Wachstock and her brother-in-law had to overcome a series of bureaucratic, logistical, and supply-chain hurdles relating to customs, nonprofit certification, finding someone to fly with each shipment and creating tracking databases, while coordinating efforts between New York, New Jersey, and Israel-based volunteers. Shakarov agreed to sell the US boots at cost of about $60 to $80 a pair, making no profit, while the shipping costs, including the price of the duffle bags and transport via El Al Airlines, amount to about $70 per bag.
“Initially, we were sending like two duffle bags with individual passengers, then three bags, and with every shipment we would get a little bit more sophisticated,” said Wachstock. “The first iteration was all in my backyard until the first rain, then we moved to my kid’s high school probably for a month before we had to move, and found this warehouse owned by a guy who wants to turn it into an industrial kitchen but in the meantime, because it has no electricity or water… he was willing to give it to us.”
With time, the Wachstock brother- and sister-in-law team established relationships with El Al and customs to expedite the process, and they are now getting about 100 to 200 duffle bags a week with 12 to 15 pairs of boots in each to Ben Gurion Airport, where they are picked up and brought to the warehouse.
Since the first batch of footwear arrived at the end of October, they have distributed around 10,000 pairs of boots covered by donations that total about $850,000 mainly from individuals in the US, raised at funding events including a boot-packing event for singles in New York, a bat mitzvah packing and donation project, and high school volunteer outings.
“We have volunteers mainly in Yakir’s community in Holliswood in Queens who pack boots almost every day of the week and are putting personal notes for the soldiers in the bags,” said Wachstock. “At the warehouse in Modiin every night a volunteer does a shift between 5 p.m. and 8 p.m. so that soldiers or their relatives can come and pick up their orders.”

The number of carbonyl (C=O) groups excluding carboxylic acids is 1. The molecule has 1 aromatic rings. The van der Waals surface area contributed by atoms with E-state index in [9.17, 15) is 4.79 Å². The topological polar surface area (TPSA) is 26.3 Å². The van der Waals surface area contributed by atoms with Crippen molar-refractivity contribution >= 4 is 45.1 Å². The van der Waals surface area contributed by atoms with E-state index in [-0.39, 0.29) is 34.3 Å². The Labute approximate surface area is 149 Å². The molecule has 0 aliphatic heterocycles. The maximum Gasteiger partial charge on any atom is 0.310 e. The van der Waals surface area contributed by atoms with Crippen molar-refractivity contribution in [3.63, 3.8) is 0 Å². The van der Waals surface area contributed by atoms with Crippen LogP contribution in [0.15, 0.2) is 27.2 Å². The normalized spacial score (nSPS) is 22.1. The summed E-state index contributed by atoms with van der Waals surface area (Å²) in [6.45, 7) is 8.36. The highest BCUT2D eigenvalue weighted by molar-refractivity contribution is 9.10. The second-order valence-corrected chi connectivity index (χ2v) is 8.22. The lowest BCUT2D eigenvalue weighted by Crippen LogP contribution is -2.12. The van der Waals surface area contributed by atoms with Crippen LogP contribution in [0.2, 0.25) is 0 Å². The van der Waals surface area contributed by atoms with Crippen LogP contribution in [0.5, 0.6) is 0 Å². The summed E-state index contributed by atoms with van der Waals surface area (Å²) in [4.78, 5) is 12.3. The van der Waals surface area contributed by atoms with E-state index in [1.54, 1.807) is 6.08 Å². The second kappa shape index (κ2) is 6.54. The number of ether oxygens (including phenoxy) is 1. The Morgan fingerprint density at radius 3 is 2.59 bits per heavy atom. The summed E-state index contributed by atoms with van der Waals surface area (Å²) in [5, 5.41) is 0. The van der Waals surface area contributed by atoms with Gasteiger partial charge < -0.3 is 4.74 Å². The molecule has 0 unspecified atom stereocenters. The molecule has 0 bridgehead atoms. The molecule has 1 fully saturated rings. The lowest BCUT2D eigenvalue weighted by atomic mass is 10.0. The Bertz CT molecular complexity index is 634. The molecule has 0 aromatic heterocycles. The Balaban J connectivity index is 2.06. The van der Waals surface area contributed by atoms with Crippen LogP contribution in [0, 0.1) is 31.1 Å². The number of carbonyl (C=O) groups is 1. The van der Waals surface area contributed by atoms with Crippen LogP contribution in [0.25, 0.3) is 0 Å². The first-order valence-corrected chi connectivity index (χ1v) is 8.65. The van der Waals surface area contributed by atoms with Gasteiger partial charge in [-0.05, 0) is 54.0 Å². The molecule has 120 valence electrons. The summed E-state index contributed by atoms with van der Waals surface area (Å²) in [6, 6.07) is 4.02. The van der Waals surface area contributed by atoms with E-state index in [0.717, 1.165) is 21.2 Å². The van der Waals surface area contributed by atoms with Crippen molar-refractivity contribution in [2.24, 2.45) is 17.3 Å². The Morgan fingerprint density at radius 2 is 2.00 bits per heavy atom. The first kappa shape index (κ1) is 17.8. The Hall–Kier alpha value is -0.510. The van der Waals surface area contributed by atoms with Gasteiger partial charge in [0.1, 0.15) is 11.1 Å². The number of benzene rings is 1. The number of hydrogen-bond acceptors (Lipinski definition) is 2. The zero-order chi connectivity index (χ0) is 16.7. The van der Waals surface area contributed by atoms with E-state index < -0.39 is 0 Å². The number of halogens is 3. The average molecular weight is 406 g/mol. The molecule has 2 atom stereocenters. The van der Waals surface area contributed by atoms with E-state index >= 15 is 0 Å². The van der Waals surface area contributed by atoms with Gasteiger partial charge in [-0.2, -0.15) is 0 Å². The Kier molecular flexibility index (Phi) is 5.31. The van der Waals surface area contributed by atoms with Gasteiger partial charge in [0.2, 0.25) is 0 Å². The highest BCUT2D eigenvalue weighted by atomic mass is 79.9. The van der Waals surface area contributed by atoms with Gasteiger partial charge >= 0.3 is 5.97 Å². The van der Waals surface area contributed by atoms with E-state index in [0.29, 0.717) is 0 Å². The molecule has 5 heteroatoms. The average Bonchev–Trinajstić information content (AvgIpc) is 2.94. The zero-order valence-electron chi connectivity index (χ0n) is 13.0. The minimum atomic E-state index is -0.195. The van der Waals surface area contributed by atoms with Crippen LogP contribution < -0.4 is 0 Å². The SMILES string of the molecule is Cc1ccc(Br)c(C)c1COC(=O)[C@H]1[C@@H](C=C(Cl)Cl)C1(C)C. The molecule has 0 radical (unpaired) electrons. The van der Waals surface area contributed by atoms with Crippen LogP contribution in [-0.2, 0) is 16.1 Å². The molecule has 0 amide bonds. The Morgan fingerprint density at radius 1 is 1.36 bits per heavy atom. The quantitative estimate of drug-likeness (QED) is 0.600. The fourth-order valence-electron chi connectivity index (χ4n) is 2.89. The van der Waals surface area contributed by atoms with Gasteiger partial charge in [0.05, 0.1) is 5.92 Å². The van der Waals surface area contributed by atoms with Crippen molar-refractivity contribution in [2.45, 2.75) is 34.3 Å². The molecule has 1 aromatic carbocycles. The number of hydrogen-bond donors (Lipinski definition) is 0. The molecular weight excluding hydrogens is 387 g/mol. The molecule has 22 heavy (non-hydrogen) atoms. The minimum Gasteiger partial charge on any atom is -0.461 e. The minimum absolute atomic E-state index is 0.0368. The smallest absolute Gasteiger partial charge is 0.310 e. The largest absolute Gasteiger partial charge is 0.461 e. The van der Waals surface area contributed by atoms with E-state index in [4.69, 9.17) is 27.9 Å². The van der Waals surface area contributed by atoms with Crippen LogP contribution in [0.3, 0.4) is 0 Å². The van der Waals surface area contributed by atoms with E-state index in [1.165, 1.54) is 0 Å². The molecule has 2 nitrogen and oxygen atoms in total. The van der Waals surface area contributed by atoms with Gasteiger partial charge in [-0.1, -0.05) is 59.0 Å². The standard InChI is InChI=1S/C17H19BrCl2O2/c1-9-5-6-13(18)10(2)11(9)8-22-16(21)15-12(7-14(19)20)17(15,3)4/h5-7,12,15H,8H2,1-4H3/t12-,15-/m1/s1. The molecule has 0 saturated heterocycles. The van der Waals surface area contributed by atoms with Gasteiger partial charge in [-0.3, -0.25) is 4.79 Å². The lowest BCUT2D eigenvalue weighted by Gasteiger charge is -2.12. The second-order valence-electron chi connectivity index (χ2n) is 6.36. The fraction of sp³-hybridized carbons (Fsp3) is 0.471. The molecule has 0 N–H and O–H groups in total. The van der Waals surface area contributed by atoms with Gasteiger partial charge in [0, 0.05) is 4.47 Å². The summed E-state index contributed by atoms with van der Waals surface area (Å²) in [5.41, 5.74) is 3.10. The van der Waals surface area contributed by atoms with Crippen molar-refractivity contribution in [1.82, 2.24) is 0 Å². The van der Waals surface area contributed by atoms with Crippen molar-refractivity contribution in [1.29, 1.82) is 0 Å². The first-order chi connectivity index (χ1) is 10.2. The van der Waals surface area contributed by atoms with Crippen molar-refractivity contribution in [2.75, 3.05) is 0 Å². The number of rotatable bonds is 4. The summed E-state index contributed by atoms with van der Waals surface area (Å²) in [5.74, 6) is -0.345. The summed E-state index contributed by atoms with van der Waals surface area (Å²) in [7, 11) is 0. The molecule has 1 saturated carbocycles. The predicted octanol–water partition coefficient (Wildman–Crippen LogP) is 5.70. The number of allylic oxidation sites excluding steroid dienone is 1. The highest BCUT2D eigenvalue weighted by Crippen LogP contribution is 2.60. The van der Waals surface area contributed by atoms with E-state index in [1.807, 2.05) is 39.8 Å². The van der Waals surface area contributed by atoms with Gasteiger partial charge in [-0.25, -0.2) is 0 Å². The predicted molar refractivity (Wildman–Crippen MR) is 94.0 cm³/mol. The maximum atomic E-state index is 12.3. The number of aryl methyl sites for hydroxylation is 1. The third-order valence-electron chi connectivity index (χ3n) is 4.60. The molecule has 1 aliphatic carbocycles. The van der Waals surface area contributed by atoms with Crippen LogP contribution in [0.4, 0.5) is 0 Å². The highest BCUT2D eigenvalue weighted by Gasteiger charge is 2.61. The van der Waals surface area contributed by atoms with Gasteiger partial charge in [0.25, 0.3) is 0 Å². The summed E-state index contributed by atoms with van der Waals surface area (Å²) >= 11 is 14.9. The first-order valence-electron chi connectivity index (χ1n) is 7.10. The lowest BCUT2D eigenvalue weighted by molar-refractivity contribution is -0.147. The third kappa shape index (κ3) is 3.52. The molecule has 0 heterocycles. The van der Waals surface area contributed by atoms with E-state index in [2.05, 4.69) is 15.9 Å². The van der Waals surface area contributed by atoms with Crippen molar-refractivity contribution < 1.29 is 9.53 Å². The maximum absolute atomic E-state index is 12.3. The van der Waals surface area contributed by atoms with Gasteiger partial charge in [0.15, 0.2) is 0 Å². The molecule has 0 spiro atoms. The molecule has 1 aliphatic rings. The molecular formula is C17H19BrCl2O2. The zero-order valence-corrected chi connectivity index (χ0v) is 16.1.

Of the 10,000 pairs of combat boots, about 43% went to soldiers serving in the south, 33% to soldiers serving in the north, and 24% to soldiers serving in the center of the country. Not all units are allowed to wear the US combat boots; the vast majority go to infantry commandos, and the rest to soldiers serving in home front defense and intelligence units.
“One story that personally moved me was when an American woman in her 80s, who has 11 grandsons of which seven are serving in Gaza, came in tears to pick up the boots for them,” said Wachstock.
Wachstock and her team of volunteers receive many video messages from soldiers expressing their appreciation.
“As a military doctor, I am saving soldiers’ lives. Your shoes saved my feet,” said a reserve soldier in one of the videos.
Peeri, who lives in Tzur Yitzhak, said proudly that he has helped to distribute around 850 pairs of boots to combat soldiers and reservists in need.
“In one incident I saw a 27-year-old Bedouin in IDF uniform and sandals,” said Peeri. “When I asked him why he was wearing sandals he answered that his army shoes were killing his back.”
After asking what size he was, Peeri delivered a pair of the US boots to where he was stationed near Kissufim.
“That’s how we became friends and every time we meet, he brings us the best Arab coffee from Rahat,” said Peeri.
More than three months into the war with Hamas, demand for the black or beige boots remains steady, said Wachstock, with about 700 pairs going out per week and a waitlist of at least 3,500, many of whom have been in Gaza for 100 days.
“We definitely did not think that this project would be going on this long,” said Wachstock. “I’m wondering when we are going to end, when we are going to stop.”